Physical Restraint

Situations that require emergency stabilization, sometimes against a patient's wishes, involve a patient stating that he or she is potentially or actually violent, suicidal, or developing rapidly progressive medical conditions causing disturbed behavior (e.g., hypoglycemia, meningitis, or other causes of delirium). Disturbances involving actual or threatened violence are the most difficult for emergency department staff. The staff, of course, fear injury or that such patients will escape and hurt themselves or others. There are always limitations in security personnel and immediately available staff. There are often limitations in the physical facility itself in regard to restraining such patients.

Violent behavior demands immediate restraint. Hospital security forces and police are best equipped and best trained to subdue such patients with the least chance of staff or patient injury. Staff in the emergency department should not attempt to subdue a patient unless they are fully trained to do so. An initial show of force (four or five male attendants) may be sufficient to induce the patient to accept physical or chemical restraint without further resistance. Under ideal circumstances, the emergency department staff should organize themselves to be able to subdue a violent person if security personnel are not immediately available. This requires training and practice. The approach to the patient usually requires five team members with one member assigned to each limb and the leader assigned to the head. When approached from different directions and grabbed simultaneously, the violent person can usually be immobilized and restrained.

Potentially violent behavior requires the summoning of adequate force and the adoption of a nonthreatening attitude by a physician and staff. A physician should never have his or her hands out when approaching a patient or make other gestures that might be interpreted as an attack. The physician should also stay distant from the patient, avoid excessive eye contact, and maintain a somewhat submissive posture and tone of voice. Ideally, the physician should stand in a location that neither threatens the patient nor blocks his or her own retreat from the room. Allowing the patient to ventilate feelings verbally is important. Setting limits on acceptable behavior and making neutral comments may diffuse a potentially violent situation. Adequate force nearby should be visible to the patient, and the patient should clearly be told that certain kinds of behavior will result in restraint.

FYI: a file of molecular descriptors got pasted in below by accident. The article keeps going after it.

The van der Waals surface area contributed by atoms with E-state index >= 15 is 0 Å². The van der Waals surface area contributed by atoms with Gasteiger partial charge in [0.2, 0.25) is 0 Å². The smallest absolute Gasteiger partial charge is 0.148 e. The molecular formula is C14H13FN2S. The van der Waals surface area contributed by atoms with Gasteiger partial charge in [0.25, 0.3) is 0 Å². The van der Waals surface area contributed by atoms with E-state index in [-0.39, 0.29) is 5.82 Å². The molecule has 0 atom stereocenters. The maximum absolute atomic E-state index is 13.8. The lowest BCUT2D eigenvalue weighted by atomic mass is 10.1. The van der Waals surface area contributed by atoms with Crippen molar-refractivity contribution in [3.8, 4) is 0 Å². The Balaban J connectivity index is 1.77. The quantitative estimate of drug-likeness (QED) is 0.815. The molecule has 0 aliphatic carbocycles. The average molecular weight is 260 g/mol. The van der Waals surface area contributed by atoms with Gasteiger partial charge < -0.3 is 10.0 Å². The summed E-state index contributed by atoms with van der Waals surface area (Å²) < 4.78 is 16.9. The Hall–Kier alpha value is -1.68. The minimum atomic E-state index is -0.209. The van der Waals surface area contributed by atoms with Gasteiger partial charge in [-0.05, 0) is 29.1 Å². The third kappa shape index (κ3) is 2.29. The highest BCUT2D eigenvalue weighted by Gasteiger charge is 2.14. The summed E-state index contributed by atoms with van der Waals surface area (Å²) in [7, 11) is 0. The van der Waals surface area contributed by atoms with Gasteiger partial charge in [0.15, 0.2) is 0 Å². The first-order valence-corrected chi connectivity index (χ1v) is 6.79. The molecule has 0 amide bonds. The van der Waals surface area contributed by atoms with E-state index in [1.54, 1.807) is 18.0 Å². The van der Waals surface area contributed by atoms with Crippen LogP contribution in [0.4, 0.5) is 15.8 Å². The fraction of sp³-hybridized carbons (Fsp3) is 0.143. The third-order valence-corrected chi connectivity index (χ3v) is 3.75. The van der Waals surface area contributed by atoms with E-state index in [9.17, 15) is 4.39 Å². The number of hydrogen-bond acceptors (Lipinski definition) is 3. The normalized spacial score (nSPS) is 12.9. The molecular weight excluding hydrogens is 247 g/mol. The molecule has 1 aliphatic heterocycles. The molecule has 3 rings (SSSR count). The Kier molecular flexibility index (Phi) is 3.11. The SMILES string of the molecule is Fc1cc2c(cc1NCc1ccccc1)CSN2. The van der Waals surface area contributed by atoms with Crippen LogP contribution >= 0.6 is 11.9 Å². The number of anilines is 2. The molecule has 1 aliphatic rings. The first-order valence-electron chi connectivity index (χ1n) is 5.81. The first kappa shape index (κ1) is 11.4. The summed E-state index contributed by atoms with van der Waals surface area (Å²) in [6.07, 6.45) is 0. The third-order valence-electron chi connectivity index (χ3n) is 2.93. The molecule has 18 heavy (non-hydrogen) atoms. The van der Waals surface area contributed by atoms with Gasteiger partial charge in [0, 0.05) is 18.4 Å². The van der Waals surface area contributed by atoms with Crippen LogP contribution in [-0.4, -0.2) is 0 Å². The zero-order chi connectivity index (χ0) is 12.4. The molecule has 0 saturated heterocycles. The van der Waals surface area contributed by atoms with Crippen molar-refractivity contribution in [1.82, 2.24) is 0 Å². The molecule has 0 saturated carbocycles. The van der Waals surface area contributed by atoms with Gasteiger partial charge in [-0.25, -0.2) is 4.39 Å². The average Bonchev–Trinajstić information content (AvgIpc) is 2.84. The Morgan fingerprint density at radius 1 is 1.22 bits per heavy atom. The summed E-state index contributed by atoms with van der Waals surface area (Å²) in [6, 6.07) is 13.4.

The decision to release a patient from physical restraints should be made jointly by medical and nursing personnel on the basis of a judgment regarding the patient's condition and behavior and not as a result of the patient's bargains or threats. Restraints should be removed in a stepwise fashion, from four limbs to two, to none.

Stabilization of an actively suicidal patient requires adequate suicide precautions. All dangerous objects are removed from the patient in the treatment room. Staff members should watch the patient closely and not allow the patient to leave the examining room unaccompanied by a staff member. Some institutions have members of the security staff available to provide supervision.

Patients who are threatening or demonstrate actual or potential violent behavior should be disrobed, gowned, and searched for weapons. Seemingly innocuous objects such as belts or belt buckles can be used by a patient to inflict self-injury or injury to others. Some emergency departments have installed metal detectors to prevent highly lethal weapons from entering the department. It has been determined that other patients do not resent the use of metal detectors because they feel safer themselves.

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